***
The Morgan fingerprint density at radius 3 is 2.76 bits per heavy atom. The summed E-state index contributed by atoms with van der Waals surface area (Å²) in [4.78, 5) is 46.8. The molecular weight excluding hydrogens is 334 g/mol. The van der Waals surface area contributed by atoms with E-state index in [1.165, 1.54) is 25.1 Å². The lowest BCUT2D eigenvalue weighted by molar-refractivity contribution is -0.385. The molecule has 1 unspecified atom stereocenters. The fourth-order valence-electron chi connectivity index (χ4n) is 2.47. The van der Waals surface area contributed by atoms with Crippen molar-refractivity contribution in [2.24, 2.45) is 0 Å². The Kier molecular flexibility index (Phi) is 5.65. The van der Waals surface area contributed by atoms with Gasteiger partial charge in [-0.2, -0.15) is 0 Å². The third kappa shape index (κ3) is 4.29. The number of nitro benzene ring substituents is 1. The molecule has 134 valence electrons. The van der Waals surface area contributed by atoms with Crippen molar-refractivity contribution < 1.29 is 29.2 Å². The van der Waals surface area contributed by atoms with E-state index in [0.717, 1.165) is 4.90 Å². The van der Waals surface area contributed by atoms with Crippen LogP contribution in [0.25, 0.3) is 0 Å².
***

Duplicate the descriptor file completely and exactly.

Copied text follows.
The Morgan fingerprint density at radius 3 is 2.76 bits per heavy atom. The summed E-state index contributed by atoms with van der Waals surface area (Å²) in [4.78, 5) is 46.8. The molecular weight excluding hydrogens is 334 g/mol. The van der Waals surface area contributed by atoms with E-state index in [1.165, 1.54) is 25.1 Å². The lowest BCUT2D eigenvalue weighted by molar-refractivity contribution is -0.385. The molecule has 1 unspecified atom stereocenters. The fourth-order valence-electron chi connectivity index (χ4n) is 2.47. The van der Waals surface area contributed by atoms with Crippen molar-refractivity contribution in [2.24, 2.45) is 0 Å². The Kier molecular flexibility index (Phi) is 5.65. The van der Waals surface area contributed by atoms with Gasteiger partial charge in [-0.2, -0.15) is 0 Å². The third kappa shape index (κ3) is 4.29. The number of nitro benzene ring substituents is 1. The molecule has 134 valence electrons. The van der Waals surface area contributed by atoms with Crippen molar-refractivity contribution < 1.29 is 29.2 Å². The van der Waals surface area contributed by atoms with E-state index in [0.717, 1.165) is 4.90 Å². The van der Waals surface area contributed by atoms with Crippen LogP contribution in [0.25, 0.3) is 0 Å².